Shotsie Gorman First North American Serial Rights
579 word Copyright 2010 Shotsie Gorman
An interview with an old school Tattooer
Chunks of gold comprised his monogram ring. Dazzling gold surrounded his wrist in a pile of watchband and bracelets. The yellow metal seemed almost as out of place in his mouth as on his knurled hands, tattooed with indecipherably fuzzy blue letters. Each digit's symbol led your eye to the web of thumb and forefinger of his right hand, where the stigmata of a long forgotten commitment read to love Joan forever. If only he'd held onto Joan the way he clutches that cigarette, his life might have been different. Though not necessarily better. Those hands might have been better suited to the simple battered wedding ring of the day laborer or the scarred but unpretentious absence of decoration of a convicted felon. It wasn't until the flash of his smile that I reconsidered. Sparkling gold teeth shone out of his mouth. They lit up his whole face, until a cloud of cynical stories and blue-gray cigarette smoke passed over it. A life of dirty deeds, boonswagles, overcharging drunks, head in trade for tattooing and seductions leapt out of his deep-pocketed blue eyes.
I tried to focus and breathe in the billowing smoke, the stinking rancid barbecue in the trash and bleak commentary that poured out him. I wanted him to let out his life to me. Maybe he literally was. Continue the interview rang my mantra. "Well, Jack, after half a century of being in the tattooed skin tattoo trade if you could do it over what would you do differently? How would you have changed it?"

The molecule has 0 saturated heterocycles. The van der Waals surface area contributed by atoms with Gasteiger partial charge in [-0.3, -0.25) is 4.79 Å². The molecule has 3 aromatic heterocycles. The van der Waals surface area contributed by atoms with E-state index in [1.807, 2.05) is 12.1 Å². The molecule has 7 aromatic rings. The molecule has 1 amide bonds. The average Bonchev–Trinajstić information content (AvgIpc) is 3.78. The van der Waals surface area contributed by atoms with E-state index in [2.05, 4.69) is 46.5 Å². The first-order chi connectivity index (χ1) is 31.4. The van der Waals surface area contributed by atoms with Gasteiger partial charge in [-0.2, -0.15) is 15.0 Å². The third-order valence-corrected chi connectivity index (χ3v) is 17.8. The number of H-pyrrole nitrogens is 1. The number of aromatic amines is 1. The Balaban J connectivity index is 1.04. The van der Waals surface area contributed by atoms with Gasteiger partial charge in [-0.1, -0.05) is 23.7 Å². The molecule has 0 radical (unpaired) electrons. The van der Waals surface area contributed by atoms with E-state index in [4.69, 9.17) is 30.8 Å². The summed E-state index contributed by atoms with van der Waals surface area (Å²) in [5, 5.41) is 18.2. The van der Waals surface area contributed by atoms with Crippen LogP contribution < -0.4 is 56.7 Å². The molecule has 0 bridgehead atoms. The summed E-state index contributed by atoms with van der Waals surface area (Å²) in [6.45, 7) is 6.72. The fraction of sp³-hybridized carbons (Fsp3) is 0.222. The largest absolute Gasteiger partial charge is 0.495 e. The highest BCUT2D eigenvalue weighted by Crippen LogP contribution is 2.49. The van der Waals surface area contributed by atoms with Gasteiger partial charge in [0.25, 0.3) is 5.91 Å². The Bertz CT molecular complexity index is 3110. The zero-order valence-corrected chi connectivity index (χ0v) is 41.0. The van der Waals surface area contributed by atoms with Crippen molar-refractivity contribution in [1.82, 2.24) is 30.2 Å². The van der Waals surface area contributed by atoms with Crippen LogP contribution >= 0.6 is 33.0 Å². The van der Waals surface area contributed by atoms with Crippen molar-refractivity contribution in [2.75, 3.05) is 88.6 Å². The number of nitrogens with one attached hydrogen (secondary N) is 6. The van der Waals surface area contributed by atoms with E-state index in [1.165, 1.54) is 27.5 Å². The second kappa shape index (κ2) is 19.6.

A riotous cough sent him doubling over, his body retching in what seemed a desperate, convulsive cry for help. I was suddenly aware of how tight and dark the waiting room was. "Goddamn-- egh! Emphysema," he gagged out. He started up again "Well you know, son, let me tell ya." Jack prefaced every gem of wisdom with this phrase. I heard it over and over. It was his way of slamming you with a two-by-four to get your attention. It made me think at the moment, of the music in "Jaws. "I've been in the tattoo trade for as long as I can remember." He sputtered again, spasming into a long cough.
"Are you all right Jack?"
"Yeah I'm fantastic."
"Ain't Life Grand," done in a 1930's Texas Swing style, twanged from the ceiling speakers-- Bob Wills and the Texas Playboys, offering their ironic commentary here in Arlington, Texas, out of a dark 1990s box. Jack sat up, his right hand tapping the pack of butts in his blue short-sleeve
poplin shirt. He tapped, then again, just to be sure they were there. He took the pack out, tapped it on the counter, pushed the bottom corner up, forcing out several cigarettes just enough so the configuration of filters exactly resembled those in the old Marlboro ads. Out slid a butt. He tapped it on the filter side with his indecipherable blue tattooed right hand. He moved so deftly, sliding the pack into his shirt, it seemed one motion to me. I had seen it so many times over the last few hours that I'd become enthralled by the ballet. It was almost a Baryshnikoff move. Again he tapped the pack. He seemed to lose consciousness for the entire period of this dance. He sniffed the butt then lit it so fast I missed it.
" Well, you know son, let me tell ya. If I had to do it all over again, I'd've been a preacher."